Final Fantasy USA Mystic Quest Sound Collections

[back cover]
Catalog Number: N25D-020
Released On: September 10, 1993
Composed By: Ryuji Sasai, Yasuhiro Kawakami
Arranged By: Ryuji Sasai, Yasuhiro Kawakami
Published By: NTT Publishing
Recorded At: Sunrise Studio
Format: 1 CD

03 - Mystic Quest
04 - Hill of Fate
05 - World
06 - Beautiful Forest
07 - Battle 1
08 - Victory Fanfare
09 - City of Forest
10 - Fossil Labyrinth
11 - Battle 2
12 - Middle Tower
13 - Shrine of Light
14 - Rock Theme
15 - Fanfare of Friendship
16 - Dungeon of Ice
17 - Dungeon of Waterfall
18 - City of Fire - Faeria
19 - Rock 'n' Roll
20 - Lava Dome
21 - City of Wind - Windaria
22 - Mountain Range of Whirlwinds
23 - The Crystal
24 - Last Castle
25 - Battle 3
26 - Mystic Ballad
27 - Ending
Total Time:

Also known as "Final Fantasy USA", FFMQ was one of two games to not fit in the main Final Fantasy series. And, because it is not in the main series, the composer is most definitely not Nobuo Uematsu. Sasai first become known for composing the music for SaGa 3 (or, in America, Final Fantasy Legend 3)...I don't believe Kawakami did anything for Square again until the Chocobo's Dungeon 2 OST (maybe some non-RPG stuff as well), but Sasai later did the Rudra no Hihou OST. It's a shame they didn't do more, because I LOVE their compositions.

If you've never played FFMQ, then you don't know how incredibly easy it was. Even if you were told, you'd probably never quite get the picture until you played it. However, contrary to popular opinion, I thought the game was exceptional. As reasoning, one of my main back-ups was always the music. I love the music to this game. I love it even more now because it is nostalgiac, but even back then it had some sort of flair I can't describe. Some of the neater tracks are Tristam's Theme (or, "Rock Theme" for the Japanese version); Reuben's Theme (Rock 'n' Roll), and well...every battle and dungeon theme...and most every town that I think about it, every track on here is great.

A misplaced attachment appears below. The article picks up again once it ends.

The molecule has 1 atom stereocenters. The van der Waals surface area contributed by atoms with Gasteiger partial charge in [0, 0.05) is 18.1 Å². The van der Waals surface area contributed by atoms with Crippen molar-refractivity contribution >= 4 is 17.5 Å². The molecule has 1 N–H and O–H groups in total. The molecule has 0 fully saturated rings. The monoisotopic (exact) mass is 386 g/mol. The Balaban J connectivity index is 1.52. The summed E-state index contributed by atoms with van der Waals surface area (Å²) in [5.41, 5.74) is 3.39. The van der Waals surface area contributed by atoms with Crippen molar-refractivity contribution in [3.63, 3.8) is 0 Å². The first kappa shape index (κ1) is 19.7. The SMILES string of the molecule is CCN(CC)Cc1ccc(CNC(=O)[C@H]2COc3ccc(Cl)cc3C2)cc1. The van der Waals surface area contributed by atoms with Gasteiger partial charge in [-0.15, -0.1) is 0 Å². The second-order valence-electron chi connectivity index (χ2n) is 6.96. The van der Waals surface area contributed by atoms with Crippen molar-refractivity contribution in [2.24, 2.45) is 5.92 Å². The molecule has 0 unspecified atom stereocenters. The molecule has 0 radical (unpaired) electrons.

Hehe, like it couldn't get any better: we're given THREE arranged tracks! The first two tracks and the last track are all GREAT high-synth arrangements. Every good song is made better, and thus these medleys prove to be some of the best things Square has released. I was let down by one little thing they through in the last track-mix...A robot-like voice saying "Mystic Que...Que...Mystic Quest"; this is REALLY REALLY annoying, and it almost ruins the great arrangement of this track.

As for my choices in sampling...I had an EXTREMELY hard time making choices. Every battle theme is awesome, all the town music is good, and I love the dungeon tracks. It is a little unbalanced that I chose a bunch of tracks from near the end of the game...Just check out these samples, they're all very enjoyable. Also, just so you know, every town has the same melody, but changed a little. The first town would be the standard track (I believe the 2nd town in the game used this same music), then the town of Faeria has this jazzed up version, and then the Windy Town has some different synth usage and adds a wind effect over the song (this is the sample I chose of all the town music). Really, I cannot get enough of these tracks.

If you are tired of four-disc epic soundtracks that only have a couple great tracks and then a bunch of filler, this soundtrack may be worthwhile to you. However, all great things have a great (sized) price. This soundtrack used to be considered EXTREMELY rare and would sell for up to $120. Today, it is more reasonable to see it sell on eBay for $50 or less (sometimes MUCH less). Listen to the samples, let the feelings of nostalgia return, and HUNT THIS SWEET SOUNDTRACK DOWN!

Some packaging notes: This soundtrack is one of three full Square soundtracks of the SNES era not to be reprinted in the PSCN form. This, along with Hanjuku Hero OST, are very rare because there was only one print. Also, the CG-like SD-characters used as artwork in the packaging is extremely can distinguish the characters by clothing, and really it just takes you back...mmm...

Reviewed by: Patrick Gann